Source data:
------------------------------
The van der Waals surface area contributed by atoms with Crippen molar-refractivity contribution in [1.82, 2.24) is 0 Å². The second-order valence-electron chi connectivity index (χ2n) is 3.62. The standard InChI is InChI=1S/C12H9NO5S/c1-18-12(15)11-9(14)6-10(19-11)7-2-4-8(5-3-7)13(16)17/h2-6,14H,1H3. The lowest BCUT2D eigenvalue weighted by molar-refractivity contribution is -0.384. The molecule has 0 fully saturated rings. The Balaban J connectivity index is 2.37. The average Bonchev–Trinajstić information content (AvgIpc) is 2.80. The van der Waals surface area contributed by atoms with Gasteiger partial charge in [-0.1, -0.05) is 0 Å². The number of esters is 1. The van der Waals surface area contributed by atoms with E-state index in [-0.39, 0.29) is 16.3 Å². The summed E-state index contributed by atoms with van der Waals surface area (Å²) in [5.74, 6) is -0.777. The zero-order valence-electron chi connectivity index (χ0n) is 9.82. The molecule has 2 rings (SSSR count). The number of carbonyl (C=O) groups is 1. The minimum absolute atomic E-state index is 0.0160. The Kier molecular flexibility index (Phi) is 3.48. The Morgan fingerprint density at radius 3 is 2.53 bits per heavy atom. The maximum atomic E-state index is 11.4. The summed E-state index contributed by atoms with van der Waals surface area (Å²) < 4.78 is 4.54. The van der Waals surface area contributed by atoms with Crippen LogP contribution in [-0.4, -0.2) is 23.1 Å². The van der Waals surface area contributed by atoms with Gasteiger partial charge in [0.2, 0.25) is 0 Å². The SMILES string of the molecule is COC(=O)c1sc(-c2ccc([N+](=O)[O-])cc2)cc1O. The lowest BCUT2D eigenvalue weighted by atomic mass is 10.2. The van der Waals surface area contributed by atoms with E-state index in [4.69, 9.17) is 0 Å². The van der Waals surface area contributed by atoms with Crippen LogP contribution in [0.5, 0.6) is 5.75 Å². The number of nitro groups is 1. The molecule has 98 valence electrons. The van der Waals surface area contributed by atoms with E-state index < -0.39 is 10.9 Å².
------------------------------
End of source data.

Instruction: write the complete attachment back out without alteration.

The van der Waals surface area contributed by atoms with Crippen molar-refractivity contribution in [1.82, 2.24) is 0 Å². The second-order valence-electron chi connectivity index (χ2n) is 3.62. The standard InChI is InChI=1S/C12H9NO5S/c1-18-12(15)11-9(14)6-10(19-11)7-2-4-8(5-3-7)13(16)17/h2-6,14H,1H3. The lowest BCUT2D eigenvalue weighted by molar-refractivity contribution is -0.384. The molecule has 0 fully saturated rings. The Balaban J connectivity index is 2.37. The average Bonchev–Trinajstić information content (AvgIpc) is 2.80. The van der Waals surface area contributed by atoms with Gasteiger partial charge in [-0.1, -0.05) is 0 Å². The number of esters is 1. The van der Waals surface area contributed by atoms with E-state index in [-0.39, 0.29) is 16.3 Å². The summed E-state index contributed by atoms with van der Waals surface area (Å²) in [5.74, 6) is -0.777. The zero-order valence-electron chi connectivity index (χ0n) is 9.82. The molecule has 2 rings (SSSR count). The number of carbonyl (C=O) groups is 1. The minimum absolute atomic E-state index is 0.0160. The Kier molecular flexibility index (Phi) is 3.48. The Morgan fingerprint density at radius 3 is 2.53 bits per heavy atom. The maximum atomic E-state index is 11.4. The summed E-state index contributed by atoms with van der Waals surface area (Å²) < 4.78 is 4.54. The van der Waals surface area contributed by atoms with Crippen LogP contribution in [-0.4, -0.2) is 23.1 Å². The van der Waals surface area contributed by atoms with Gasteiger partial charge in [0.2, 0.25) is 0 Å². The SMILES string of the molecule is COC(=O)c1sc(-c2ccc([N+](=O)[O-])cc2)cc1O. The lowest BCUT2D eigenvalue weighted by atomic mass is 10.2. The van der Waals surface area contributed by atoms with E-state index in [4.69, 9.17) is 0 Å². The van der Waals surface area contributed by atoms with Crippen LogP contribution in [0.5, 0.6) is 5.75 Å². The number of nitro groups is 1. The molecule has 98 valence electrons. The van der Waals surface area contributed by atoms with E-state index < -0.39 is 10.9 Å².